Girl Meets World
The opportunity to write a timely piece about Boy Meets World? Heck yes.
Cory and Topanga will have a 13-year-old daughter named Riley, the main character and “new Cory.” Maya, Riley’s best friend, will be the new Shawn Hunter: a roughly C student, defiant, who never knew her father. Riley has an older brother named Elliot, 14, a proverbial sibling antagonist; and Cory will become the next-generation Feeny–a teacher. Riley’s, to be precise.
Before explaining what a great opportunity this is, a little indoctrination for those who were reared bereft of the most beautiful sound in the world.
Boy Meets World was the finest of the 80s-to-90s morals-driven sitcoms. I say this not just as the huge fan I am, but for several reasons.
The series started out as a simple sitcom about an eleven-year-old sixth-grader facing bullies, tests, and social fears. As protagonist Cory Matthews grew, the series grew with him to straddle the sitcom-drama divide, by gradually pouring more and more substance into its characters. Topanga faced her parents’ divorce; Shawn faced the death of his father; the Matthews dealt with the birth of a premature child. These characters intersected with life in some of the realest ways imaginable. The reality of this TV stemmed from their reactions to these situations. Most TV consumers in the millennial generation probably don’t remember when television episodes ended with a moral, but every installment of Boy Meets World did–early on with a classic Full House-esque heavy hand, but later in a softer, pensive way. After their prom, Cory and Topanga get a hotel room; and when Cory’s parents find out on the same day that they’re pregnant, they let the weight of that news serve as a lesson, leaving the two teenagers to decide for themselves how to spend that night. When Cory and Topanga get married and have to live in the “stinkhole” on-campus marrieds dorm, Cory goes to his father for help–and is promptly shut down. He struggles for two episodes before deciding he and his wife don’t need a handout from his parents, and he’s successful at fixing both his attitude and the rusty sink pipes. Shawn fights his own rebelliousness for the entire series, and gains peace and insight from that journey.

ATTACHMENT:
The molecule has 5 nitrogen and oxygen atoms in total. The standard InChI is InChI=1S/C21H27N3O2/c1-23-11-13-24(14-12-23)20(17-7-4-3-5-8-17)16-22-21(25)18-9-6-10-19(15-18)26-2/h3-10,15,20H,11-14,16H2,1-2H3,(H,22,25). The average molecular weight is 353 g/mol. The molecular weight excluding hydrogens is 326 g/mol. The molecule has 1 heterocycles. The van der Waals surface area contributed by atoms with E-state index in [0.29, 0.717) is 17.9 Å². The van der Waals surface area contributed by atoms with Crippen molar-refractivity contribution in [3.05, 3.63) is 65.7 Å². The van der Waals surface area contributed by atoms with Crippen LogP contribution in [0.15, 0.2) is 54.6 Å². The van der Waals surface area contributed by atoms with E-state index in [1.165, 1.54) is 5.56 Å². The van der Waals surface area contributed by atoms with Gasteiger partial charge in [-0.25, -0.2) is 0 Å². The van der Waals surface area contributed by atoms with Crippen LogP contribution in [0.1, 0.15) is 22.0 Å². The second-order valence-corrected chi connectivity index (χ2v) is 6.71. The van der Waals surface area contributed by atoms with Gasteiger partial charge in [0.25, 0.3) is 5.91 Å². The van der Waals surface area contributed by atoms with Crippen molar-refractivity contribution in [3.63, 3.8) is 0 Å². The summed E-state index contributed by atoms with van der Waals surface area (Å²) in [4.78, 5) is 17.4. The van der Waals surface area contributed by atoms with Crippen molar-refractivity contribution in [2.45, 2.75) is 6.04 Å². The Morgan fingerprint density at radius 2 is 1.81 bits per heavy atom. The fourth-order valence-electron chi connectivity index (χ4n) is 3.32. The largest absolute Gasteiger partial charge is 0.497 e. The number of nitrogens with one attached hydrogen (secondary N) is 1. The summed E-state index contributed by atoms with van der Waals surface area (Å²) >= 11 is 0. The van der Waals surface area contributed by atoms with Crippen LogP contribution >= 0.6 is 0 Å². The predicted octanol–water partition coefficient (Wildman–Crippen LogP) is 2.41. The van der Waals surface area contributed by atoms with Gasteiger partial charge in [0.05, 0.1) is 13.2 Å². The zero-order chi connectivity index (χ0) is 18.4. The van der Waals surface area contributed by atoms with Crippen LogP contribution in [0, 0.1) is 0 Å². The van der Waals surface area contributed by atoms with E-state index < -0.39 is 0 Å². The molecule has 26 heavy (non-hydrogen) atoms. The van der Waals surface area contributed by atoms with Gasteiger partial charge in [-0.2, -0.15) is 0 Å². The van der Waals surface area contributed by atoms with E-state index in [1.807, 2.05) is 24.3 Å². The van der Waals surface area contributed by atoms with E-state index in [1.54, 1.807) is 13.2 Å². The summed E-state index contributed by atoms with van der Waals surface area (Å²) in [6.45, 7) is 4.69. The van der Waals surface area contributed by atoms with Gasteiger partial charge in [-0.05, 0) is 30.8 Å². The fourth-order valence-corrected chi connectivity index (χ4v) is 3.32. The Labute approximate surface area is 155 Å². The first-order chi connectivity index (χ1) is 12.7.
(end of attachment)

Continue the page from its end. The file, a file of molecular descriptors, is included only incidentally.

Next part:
It’s getting harder to imagine this kind of atmosphere in today’s television. Granted, I don’t watch much of it because its necrosis is nearly fully realized, but the advent of reality TV alone has been enough to remove most edifying qualities from the airwaves. The line between hero and villain is about as defined as the Milky Way. Finding a female character who will guard her virtue as fiercely as Topanga did is like picking out one star by memory in that same expanse. This is where this sequel can offer America not just great entertainment, but a window into healthy family life. Cory and Topanga had good parents, so there’s no reason to believe they won’t be equally beneficent to their children in both love and discipline. Were this series to take on a Two-And-a-Half Men kind of dynamic, it would rip apart the heart of the original series and totally invalidate the characters.
Danielle Fishel’s recent words give me heart:
“[T]he seven wonderful years we spent making ‘BMW’ … were among the most warm, hilarious, insightful, educational years of my life and I wouldn’t trade them for the world,” Fishel said.